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Zimbabwean prisons are holding more than 500 Malawian nationals who were arrested en route to SA without adequate travelling documents.
The 548 undocumented Malawians were apprehended by Zimbabwe Republic Police (ZRP) on charges of illegal entry and failure to produce a valid passport.
Local media reported the Malawian nationals were in prisons across the country with 317 held in Harare, 83 in Whawha, 82 in Chivhu and 66 in Mvuma.
Government critics say immigration detainees should be held in designated immigration detention centres, rather than prisons.
Ministry of foreign affairs spokesperson Livit Mugejo told TimesLIVE the Malawians were not prisoners and had not been convicted of any crimes.
“Those are not prisoners, they were only intercepted and found with inadequate papers. The embassy of Malawi is processing their papers for them to go back to Malawi. Once their papers are ready, they are going to be assisted on their way back to Malawi.
“They are just kept [in prison] waiting for their papers. They were not convicted of any crime or are not waiting for any trial. Hence, we are not treating them as prisoners,” said Mugejo.
Zimbabwe’s prisons are overcrowded, unsanitary and lack basic amenities like running water. The prisons, with a capacity of 17,000, have a population of 22,000.
Recently, 148 other Malawian nationals were arrested for travelling without valid documents and sentenced to between four and six months in prison while awaiting deportation. They were arrested en route to Beitbridge intending to cross into SA.
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By Associated Press
LONDON: Here is one way to look at what Rafael Nadal, Novak Djokovic and the now-retired Roger Federer accomplished: The group known as the Big Three of men’s tennis accumulated so many Grand Slam titles — 63 in all — that it seems unlikely anyone will reach the standards they set.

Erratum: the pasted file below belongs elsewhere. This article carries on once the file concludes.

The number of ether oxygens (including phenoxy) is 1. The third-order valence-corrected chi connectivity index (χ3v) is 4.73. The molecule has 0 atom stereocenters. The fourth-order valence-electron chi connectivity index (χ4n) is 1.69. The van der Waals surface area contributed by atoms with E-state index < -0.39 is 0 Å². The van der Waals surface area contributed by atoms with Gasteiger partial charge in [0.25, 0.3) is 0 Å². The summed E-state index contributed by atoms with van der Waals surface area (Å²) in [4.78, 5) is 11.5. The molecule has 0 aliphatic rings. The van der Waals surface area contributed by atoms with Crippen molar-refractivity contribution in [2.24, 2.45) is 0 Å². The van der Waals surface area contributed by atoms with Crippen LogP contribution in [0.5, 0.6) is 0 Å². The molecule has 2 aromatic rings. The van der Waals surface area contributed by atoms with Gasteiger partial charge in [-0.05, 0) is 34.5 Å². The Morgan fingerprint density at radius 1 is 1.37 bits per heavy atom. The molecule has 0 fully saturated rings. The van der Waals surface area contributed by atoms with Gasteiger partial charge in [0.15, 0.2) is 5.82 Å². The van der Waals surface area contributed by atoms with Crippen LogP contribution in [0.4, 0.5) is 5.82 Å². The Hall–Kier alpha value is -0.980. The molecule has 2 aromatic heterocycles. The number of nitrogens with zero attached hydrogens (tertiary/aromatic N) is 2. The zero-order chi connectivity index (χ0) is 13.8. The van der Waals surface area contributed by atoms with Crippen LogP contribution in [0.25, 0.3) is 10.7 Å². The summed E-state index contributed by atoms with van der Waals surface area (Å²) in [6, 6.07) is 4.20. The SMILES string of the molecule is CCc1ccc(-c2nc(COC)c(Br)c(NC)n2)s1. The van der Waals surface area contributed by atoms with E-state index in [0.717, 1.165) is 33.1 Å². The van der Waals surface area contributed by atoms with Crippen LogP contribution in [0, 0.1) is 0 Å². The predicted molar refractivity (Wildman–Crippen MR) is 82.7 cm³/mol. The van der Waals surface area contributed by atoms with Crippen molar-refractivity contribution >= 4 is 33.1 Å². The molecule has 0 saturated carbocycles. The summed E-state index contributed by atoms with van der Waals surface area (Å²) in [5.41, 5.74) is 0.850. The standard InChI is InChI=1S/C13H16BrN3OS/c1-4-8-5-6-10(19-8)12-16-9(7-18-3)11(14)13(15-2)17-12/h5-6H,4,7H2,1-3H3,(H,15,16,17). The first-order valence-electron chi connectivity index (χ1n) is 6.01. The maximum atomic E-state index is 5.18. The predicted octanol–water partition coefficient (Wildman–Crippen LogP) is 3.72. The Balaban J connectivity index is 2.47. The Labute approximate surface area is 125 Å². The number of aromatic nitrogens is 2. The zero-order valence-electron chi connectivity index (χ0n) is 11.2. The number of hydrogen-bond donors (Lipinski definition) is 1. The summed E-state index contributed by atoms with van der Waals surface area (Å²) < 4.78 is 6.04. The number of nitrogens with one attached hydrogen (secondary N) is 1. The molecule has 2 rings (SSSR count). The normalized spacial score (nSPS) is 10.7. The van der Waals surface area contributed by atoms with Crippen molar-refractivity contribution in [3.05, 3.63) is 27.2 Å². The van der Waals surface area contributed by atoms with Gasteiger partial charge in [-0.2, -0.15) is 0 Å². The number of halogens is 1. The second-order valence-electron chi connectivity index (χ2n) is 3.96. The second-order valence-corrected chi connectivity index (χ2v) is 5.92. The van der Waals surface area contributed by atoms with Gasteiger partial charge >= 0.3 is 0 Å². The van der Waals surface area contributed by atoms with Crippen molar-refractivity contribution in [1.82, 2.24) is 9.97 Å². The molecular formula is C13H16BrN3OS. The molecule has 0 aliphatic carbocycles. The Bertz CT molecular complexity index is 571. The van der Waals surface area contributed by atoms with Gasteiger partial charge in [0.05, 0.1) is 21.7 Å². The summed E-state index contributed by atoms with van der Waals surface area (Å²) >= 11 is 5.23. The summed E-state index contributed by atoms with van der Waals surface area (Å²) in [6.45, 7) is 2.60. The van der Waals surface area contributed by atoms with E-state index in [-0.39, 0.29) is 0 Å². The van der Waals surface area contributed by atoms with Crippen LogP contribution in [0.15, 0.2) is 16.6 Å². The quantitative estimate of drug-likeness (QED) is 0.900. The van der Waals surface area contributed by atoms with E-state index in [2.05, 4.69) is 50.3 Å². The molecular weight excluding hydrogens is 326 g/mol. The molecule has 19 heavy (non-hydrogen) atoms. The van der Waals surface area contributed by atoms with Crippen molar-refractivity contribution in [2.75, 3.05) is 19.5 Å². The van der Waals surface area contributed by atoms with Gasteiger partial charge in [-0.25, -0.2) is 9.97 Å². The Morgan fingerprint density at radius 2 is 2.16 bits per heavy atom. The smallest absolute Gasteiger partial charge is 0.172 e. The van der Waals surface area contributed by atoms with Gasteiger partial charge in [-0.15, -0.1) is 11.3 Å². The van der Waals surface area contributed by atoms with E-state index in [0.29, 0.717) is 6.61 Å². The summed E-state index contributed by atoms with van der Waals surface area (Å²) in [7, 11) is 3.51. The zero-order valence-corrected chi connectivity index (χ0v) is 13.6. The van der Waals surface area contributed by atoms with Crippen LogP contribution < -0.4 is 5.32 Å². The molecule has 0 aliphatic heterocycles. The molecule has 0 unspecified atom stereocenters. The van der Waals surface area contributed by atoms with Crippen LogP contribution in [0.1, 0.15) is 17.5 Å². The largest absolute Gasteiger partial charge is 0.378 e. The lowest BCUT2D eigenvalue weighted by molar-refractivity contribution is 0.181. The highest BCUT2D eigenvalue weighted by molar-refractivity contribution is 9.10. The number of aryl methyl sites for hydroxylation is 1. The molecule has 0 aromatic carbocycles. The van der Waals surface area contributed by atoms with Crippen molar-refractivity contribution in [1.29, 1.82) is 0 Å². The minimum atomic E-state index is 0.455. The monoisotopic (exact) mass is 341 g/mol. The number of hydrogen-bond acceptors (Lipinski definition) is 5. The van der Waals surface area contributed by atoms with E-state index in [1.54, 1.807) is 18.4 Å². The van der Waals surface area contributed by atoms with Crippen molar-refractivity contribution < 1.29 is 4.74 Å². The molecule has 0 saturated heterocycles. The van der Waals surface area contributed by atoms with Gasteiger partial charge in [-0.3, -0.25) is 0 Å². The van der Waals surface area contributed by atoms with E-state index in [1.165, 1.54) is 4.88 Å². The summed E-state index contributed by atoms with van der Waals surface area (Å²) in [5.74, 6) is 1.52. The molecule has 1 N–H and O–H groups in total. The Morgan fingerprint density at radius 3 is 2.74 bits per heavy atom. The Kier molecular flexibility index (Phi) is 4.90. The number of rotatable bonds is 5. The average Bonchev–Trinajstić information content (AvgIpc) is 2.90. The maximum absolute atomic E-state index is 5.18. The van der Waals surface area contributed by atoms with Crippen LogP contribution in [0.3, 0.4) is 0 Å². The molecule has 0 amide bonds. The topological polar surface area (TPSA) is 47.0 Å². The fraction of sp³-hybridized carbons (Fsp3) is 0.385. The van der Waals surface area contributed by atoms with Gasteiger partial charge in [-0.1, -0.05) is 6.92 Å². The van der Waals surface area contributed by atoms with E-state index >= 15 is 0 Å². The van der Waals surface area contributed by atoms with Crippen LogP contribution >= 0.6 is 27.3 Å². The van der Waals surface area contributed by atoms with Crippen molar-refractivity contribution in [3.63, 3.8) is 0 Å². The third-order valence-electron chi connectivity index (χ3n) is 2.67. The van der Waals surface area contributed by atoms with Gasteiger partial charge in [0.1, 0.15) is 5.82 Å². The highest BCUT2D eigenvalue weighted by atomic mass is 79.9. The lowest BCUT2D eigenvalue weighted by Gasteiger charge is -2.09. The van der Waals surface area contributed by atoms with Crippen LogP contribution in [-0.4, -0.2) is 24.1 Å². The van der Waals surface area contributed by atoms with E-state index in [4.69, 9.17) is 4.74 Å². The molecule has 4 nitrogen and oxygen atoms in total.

Not anytime soon, certainly.
Here was another way to think about things as the professional level of the sport began its post-Federer life on Saturday, following the last match of his career: What he and the other two members of that distinguished trio, along with Serena Williams, managed to do was demonstrate that it is possible to dominate for decades, not merely years, at a time.
And the 41-year-old Federer, for one, thinks up-and-coming players can learn from the way he and the others of his era went about it, from their self-belief and attitudes about setting goals to their training, nutrition and other methods of ensuring longevity.
He laughed when relaying a conversation with Bjorn Borg, who is the captain of Team Europe at the Laver Cup, about what life was like back when he was winning his 11 major championships from 1974 to 1981 before retiring in his 20s. During an interview with The Associated Press this week, Federer recalled a conversation in which Borg talked about getting one weekly massage and maybe the occasional hot bath during his time on tour.
Federer’s massage routine over his quarter-century as a player?
“Every day, probably. Sometimes I would get tired of them, so I would say, ‘Can we skip a day today?’ You know what I mean? I will not miss those. I mean, I loved my massages from time to time, but come on; number 1,423 gets a little bit like, ‘Jesus. I’d rather do something different,’” Federer said, then added through a self-aware grin: “Complaining at a high level here.”